ZENIT - Looking at the Bible With a Universal Lens: "Looking at the Bible With a Universal Lens
Representatives of Continents Give Overview to Synod
VATICAN CITY, OCT. 7, 2008 (Zenit.org).- The synod fathers gathered in Rome are studying the word of God in the life and mission of the Church -- which means they are looking at the Bible through a universal lens.
The 12th Ordinary General Assembly of the Synod of Bishops included Monday on its first full day a report from representatives of the five continents. Benedict XVI was there to hear the statements, as were 245 synod fathers.
The text from the representative of America, Cardinal Oscar Rodríguez Maradiaga, archbishop of Tegucigalpa, Honduras, was not available.
Africa's representative, Archbishop John Onaiyekan of Abuja, Nigeria, noted how Africa can boast of being a biblical land in a way many Christian nations cannot. He mentioned the great martyrs and confessors from African centers like Alexandria, Carthage and Hippo.
But, the archbishop lamented, actually finding a Bible in Africa today is not so easy.
'The cost of a Bible may be minimal in many parts of the world,' he said. 'In Africa, it can be as high as a month's wages in many places. The result is that many people do not have enough money to own a Bible.'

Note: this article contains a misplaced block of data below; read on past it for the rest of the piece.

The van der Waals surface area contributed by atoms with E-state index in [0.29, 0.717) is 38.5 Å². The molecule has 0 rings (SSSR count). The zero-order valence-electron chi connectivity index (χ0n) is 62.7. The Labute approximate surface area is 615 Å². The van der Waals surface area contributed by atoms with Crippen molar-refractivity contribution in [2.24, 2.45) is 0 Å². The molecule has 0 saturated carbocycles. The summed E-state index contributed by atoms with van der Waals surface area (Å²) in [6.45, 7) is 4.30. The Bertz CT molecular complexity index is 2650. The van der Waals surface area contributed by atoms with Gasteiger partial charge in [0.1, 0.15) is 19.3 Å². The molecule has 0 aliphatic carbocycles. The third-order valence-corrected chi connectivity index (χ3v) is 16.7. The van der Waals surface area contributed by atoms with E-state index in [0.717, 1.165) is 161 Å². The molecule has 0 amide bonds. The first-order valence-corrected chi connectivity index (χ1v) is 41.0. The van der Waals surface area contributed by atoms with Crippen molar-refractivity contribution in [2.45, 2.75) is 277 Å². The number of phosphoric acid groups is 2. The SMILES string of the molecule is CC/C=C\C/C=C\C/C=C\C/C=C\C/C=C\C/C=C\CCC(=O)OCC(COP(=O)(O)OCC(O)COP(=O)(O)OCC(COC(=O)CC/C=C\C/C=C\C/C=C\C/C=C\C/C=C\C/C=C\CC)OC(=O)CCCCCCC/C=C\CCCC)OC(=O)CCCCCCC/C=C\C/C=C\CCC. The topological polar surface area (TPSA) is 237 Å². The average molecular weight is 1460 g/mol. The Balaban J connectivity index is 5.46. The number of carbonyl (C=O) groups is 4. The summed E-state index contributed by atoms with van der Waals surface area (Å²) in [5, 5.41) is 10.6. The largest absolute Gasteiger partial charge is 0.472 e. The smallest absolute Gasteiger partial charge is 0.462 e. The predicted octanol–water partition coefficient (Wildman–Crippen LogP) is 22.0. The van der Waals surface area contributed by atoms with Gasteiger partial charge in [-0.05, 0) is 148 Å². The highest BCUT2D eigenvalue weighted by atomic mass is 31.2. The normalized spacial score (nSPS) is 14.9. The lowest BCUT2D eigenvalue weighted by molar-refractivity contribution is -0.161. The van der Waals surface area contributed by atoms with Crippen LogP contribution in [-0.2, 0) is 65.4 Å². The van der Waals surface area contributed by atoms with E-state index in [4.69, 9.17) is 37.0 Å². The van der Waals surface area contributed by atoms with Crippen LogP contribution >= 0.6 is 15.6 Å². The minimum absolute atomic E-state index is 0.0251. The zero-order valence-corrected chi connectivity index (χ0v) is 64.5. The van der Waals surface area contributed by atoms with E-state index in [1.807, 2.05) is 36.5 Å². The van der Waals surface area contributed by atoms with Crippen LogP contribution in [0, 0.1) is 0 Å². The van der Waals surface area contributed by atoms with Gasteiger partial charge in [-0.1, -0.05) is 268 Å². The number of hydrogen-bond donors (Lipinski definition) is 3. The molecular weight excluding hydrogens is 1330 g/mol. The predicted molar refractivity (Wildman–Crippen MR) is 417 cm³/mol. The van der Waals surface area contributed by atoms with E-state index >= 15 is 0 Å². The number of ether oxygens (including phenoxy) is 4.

Then, he noted, there's the problem of translation into African tongues. 'Many languages still do not have an adequate translation of the Bible text. [...] But even after hearing the word of God read in our languages, there is still the task of interpreting this word so as to imbibe the true meaning of the message that the Holy Spirit intends for those to whom the word is addressed. Here comes the task of interpretation, of exegesis both at the scientific level and at the popular level.'
'From this synod,' Archbishop Onaiyekan said, 'we are hoping that the enthusiasm for the word of God which we experience now in our continent will be strengthened and sustained. We are hoping too that having told our story about the challenges we face and the limits of our resources, we can look forward to more support from those who have been helping us in the areas of need already mentioned.'
Archbishop Tomas Menamparampil of Guwahati, India, lauded an aspect he said he considers characteristic of the word of God in Asia -- preaching is accompanied by testimony.
'Mother Teresa is a recent example,' he said. 'Missionaries have remained creative and kept entering into new areas of work. Their services in the fields of education and health are greatly esteemed. [...] They are active in the struggle for justice for oppressed groups; in the work for social change, cultural promotion, protection of environment, defense of life and family; in advocacy on behalf of the weak, downtrodden and the marginalized, and giving voice to the voiceless. [...] Even where the Gospel is resisted most, the evangelical witness of socially relevant works find welcome.'
He noted that the Church is growing in Asia, where missionary groups have found what he called 'responsive communities.' Among those he noted are Christian communities growing in China, Indonesia, Myanmar and Thailand, as well as his native India.
Religious life is also well understood in Asia, Archbishop Menamparampil affirmed. 'Religious values like renunciation, austerity, silence, prayer, contemplation and celibacy are highly regarded. [...] Religious persons are considered the guardians of religious and human wisdom in Asia. With adequate formation, young religious can grow up as effective announcers of the Christian message.'